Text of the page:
Condition category
Mental and Behavioural Disorders
Date applied
20/02/2012
Date assigned
20/02/2012
Last edited
21/09/2015
Prospective/Retrospective
Retrospectively registered
Overall trial status
Completed
Recruitment status
No longer recruiting

Plain English Summary

Background and study aims
This study aims to find out whether or not a psychological treatment, cognitive behaviour therapy (CBT), can help people with Asperger Syndrome (AS) and high functioning autism who have problems with anxiety. AS is often described as a form of high-functioning autism. People with anxiety disorders such as social phobia or specific phobias can be described as being afraid of social situations, or particular situations (e.g., lifts) or objects (e.g., spiders), so much so that a person may avoid going out for social activities or work. They usually experience a sense of dread or fear that something terrible may happen, such as being laughed at or being judged negatively, they may also tremble, sweat, and have panic symptoms. These problems may significantly impair their quality of life. There are many studies showing that CBT can help people with anxiety. Many adults with AS have problems with anxiety but there have been no studies which have tried to find out whether or not CBT can help these people. There have been some completed studies with children with AS showing that CBT can help with anxiety. People with AS tend to have special interests, such as collecting large numbers of items, and have difficulties with social situations. They may have problems with understanding what facial expressions and hand gestures mean, and have difficulties with making friends. It is not surprising that studies have found that people with AS have higher levels of anxiety than people without AS. We want to find out whether or not psychological treatments for anxiety can be adapted and used to successfully treat the anxiety experienced by people with AS.

Who can participate?
Patients aged 16 or over with AS or high functioning autism and clinically significant levels of anxiety from the counties of Norfolk, Kent and Hertfordshire.

What does the study involve?
Participants are randomly allocated into one of two groups. One group receives modified individual and group CBT delivered by trained CBT therapists. The other group is put on a waiting list to receive the CBT later. The CBT involves anxiety management techniques and social skills training. Anxiety is assessed before and after the CBT and at the 6-month follow-up.

What are the possible benefits and risks of participating?
The results of this study may help us to improve satisfaction with the NHS for people with autistic spectrum disorders who have mental health problems, but do not receive treatment. The study will help to determine whether or not CBT will be effective at improving anxiety amongst adults with AS, and whether it represents good value for money.

Where is the study run from?
University of East Anglia (UK).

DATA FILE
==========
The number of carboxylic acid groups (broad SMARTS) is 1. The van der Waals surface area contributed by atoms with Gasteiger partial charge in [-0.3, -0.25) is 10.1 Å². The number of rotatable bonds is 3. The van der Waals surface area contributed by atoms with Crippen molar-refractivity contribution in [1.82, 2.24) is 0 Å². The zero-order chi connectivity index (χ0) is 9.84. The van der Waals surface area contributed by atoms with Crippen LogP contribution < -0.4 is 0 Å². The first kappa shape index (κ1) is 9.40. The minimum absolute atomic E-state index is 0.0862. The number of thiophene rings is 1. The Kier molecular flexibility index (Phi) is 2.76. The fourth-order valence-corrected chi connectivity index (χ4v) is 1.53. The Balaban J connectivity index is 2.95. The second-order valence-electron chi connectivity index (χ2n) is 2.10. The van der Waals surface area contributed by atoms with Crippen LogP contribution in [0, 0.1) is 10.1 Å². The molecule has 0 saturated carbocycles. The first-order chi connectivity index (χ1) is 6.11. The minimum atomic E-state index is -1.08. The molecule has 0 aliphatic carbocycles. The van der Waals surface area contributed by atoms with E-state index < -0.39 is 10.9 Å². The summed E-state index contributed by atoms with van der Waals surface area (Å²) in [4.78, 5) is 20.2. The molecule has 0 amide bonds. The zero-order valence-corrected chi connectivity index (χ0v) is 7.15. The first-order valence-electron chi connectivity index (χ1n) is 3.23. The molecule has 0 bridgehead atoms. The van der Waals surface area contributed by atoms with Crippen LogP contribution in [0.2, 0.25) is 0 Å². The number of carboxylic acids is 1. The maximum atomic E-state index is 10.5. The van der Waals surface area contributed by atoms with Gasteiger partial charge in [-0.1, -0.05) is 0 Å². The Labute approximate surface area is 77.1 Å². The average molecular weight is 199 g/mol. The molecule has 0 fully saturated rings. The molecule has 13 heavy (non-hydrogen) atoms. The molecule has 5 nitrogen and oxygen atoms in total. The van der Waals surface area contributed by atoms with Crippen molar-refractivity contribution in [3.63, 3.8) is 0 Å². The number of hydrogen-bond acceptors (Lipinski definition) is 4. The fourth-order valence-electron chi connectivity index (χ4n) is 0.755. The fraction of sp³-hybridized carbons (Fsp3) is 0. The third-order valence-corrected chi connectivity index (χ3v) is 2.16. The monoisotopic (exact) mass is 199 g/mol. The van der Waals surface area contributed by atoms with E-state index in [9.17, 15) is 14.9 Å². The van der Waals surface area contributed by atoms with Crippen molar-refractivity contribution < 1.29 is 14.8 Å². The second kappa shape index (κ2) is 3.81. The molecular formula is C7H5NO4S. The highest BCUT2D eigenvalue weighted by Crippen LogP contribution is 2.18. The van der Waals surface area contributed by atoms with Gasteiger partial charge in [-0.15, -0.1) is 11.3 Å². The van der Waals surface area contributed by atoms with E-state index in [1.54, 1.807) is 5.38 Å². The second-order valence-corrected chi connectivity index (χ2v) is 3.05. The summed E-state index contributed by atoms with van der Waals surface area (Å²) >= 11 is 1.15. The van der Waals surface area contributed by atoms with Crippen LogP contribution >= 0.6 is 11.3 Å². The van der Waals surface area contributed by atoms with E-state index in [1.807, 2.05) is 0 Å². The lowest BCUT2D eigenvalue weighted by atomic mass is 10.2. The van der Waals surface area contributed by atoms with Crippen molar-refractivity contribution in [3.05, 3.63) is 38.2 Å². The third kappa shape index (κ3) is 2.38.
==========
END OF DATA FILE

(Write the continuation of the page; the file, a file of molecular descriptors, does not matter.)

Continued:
When is the study starting and how long is it expected to run for?
August 2011 to August 2012.

Who is funding the study?
National Institute of Health Research (NIHR) (UK).

Who is the main contact?
Dr Peter Langdon
p.langdon@uea.ac.uk

Trial website

Contact information

Type

Scientific

Primary contact

Dr Peter Langdon

ORCID ID

Contact details

Clinical Senior Lecturer
Department of Psychological Sciences
Norwich Medical School
University of East Anglia
Norwich Research Park
Norwich
NR4 7TJ
United Kingdom
+44 (0)160 359 3599
p.langdon@uea.ac.uk

Additional identifiers

EudraCT number

ClinicalTrials.gov number

Protocol/serial number

8370

Study information

Scientific title

Cognitive behavioural therapy for People with Asperger Syndrome and Anxiety disorders: A pilot randomised control trial

Acronym

PAsSA

Study hypothesis

There is a body of literature demonstrating that children, adolescents and adults with Asperger Syndrome (AS) and high functioning autism have signifincant problems with anxiety. There is evidence to suggest that cognitive behaviour therapy (CBT) is an effective treatment for anxiety, and there is a growing interest in examining the utility of cognitive behaviour therapy for people with AS who have mental health problems. Currently, there are no known clinical trials in the United Kingdom of cognitive behaviour therapy for anxiety amongst adults with AS, although there are studies examining this in children. There are known methods of modification to therapy for this client group and it is appropriate to undertake a limited trial with adults with AS in the United Kingdom.

The aim is to determine whether or not modified CBT can successfully reduce the symptoms of anxiety experienced by people with AS, and whether or not this intervention is cost effective. We will make use of a single-blind cross-over trial incorporating pre-, post- and follow-up assessment of anxiety. A mixture of clinican ratings and self-ratings of anxiety will be used. The intervention will be modified individual and group CBT delivered by trained CBT therapists, and the assessment of anxiety will be completed by research assistants who will be blind to group allocation.

This study is a randomised single blind cross over trial of CBT for people with AS who have clinically significant levels of anxiety. Thirty five participants who complete the entire trial will be recruited from the counties of Norfolk, Kent and Hertfordshire. However, we may include other counties in the future. Levels of symptomatology will be measured pre- and post-group and at follow-up by research assistants who will be blind to group allocation. This will generate data regarding the effectiveness of this type of psychological intervention with people who have AS.

More details can be found at http://public.ukcrn.org.uk/search/StudyDetail.aspx?StudyID=8370